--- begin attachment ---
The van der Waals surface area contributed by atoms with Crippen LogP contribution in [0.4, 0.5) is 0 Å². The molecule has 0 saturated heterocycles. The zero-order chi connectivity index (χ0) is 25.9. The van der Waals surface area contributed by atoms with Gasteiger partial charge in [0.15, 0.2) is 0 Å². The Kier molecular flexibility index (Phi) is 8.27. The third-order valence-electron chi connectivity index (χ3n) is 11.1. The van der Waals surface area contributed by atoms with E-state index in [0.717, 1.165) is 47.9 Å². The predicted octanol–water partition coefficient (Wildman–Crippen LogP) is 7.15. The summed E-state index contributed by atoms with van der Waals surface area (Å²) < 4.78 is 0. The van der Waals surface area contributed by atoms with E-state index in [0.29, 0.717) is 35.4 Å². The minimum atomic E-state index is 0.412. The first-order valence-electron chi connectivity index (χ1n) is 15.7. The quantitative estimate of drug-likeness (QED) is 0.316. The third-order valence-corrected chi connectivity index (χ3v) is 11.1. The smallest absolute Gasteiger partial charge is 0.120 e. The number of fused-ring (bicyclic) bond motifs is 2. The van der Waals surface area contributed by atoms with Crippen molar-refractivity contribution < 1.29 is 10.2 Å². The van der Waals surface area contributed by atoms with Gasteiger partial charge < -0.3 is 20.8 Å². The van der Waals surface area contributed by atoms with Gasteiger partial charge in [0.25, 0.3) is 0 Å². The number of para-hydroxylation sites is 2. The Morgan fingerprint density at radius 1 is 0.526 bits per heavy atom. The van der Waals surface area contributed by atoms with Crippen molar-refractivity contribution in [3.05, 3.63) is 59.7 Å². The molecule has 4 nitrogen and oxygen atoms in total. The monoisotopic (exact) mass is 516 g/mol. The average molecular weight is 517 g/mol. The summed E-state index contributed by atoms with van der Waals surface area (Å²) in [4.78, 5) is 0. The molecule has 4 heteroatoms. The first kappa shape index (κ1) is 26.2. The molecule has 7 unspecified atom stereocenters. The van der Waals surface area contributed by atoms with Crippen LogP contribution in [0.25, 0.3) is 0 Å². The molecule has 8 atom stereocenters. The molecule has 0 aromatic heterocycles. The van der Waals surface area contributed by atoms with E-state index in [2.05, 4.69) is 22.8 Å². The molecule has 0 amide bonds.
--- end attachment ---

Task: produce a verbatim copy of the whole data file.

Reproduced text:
The van der Waals surface area contributed by atoms with Crippen LogP contribution in [0.4, 0.5) is 0 Å². The molecule has 0 saturated heterocycles. The zero-order chi connectivity index (χ0) is 25.9. The van der Waals surface area contributed by atoms with Gasteiger partial charge in [0.15, 0.2) is 0 Å². The Kier molecular flexibility index (Phi) is 8.27. The third-order valence-electron chi connectivity index (χ3n) is 11.1. The van der Waals surface area contributed by atoms with E-state index in [0.717, 1.165) is 47.9 Å². The predicted octanol–water partition coefficient (Wildman–Crippen LogP) is 7.15. The summed E-state index contributed by atoms with van der Waals surface area (Å²) < 4.78 is 0. The van der Waals surface area contributed by atoms with E-state index in [0.29, 0.717) is 35.4 Å². The minimum atomic E-state index is 0.412. The first-order valence-electron chi connectivity index (χ1n) is 15.7. The quantitative estimate of drug-likeness (QED) is 0.316. The third-order valence-corrected chi connectivity index (χ3v) is 11.1. The smallest absolute Gasteiger partial charge is 0.120 e. The number of fused-ring (bicyclic) bond motifs is 2. The van der Waals surface area contributed by atoms with Crippen molar-refractivity contribution < 1.29 is 10.2 Å². The van der Waals surface area contributed by atoms with Gasteiger partial charge < -0.3 is 20.8 Å². The van der Waals surface area contributed by atoms with Gasteiger partial charge in [0.25, 0.3) is 0 Å². The number of para-hydroxylation sites is 2. The Morgan fingerprint density at radius 1 is 0.526 bits per heavy atom. The van der Waals surface area contributed by atoms with Crippen molar-refractivity contribution in [3.05, 3.63) is 59.7 Å². The molecule has 4 nitrogen and oxygen atoms in total. The monoisotopic (exact) mass is 516 g/mol. The average molecular weight is 517 g/mol. The summed E-state index contributed by atoms with van der Waals surface area (Å²) in [4.78, 5) is 0. The molecule has 4 heteroatoms. The first kappa shape index (κ1) is 26.2. The molecule has 7 unspecified atom stereocenters. The van der Waals surface area contributed by atoms with Crippen LogP contribution in [0.25, 0.3) is 0 Å². The molecule has 8 atom stereocenters. The molecule has 0 aromatic heterocycles. The van der Waals surface area contributed by atoms with E-state index in [2.05, 4.69) is 22.8 Å². The molecule has 0 amide bonds.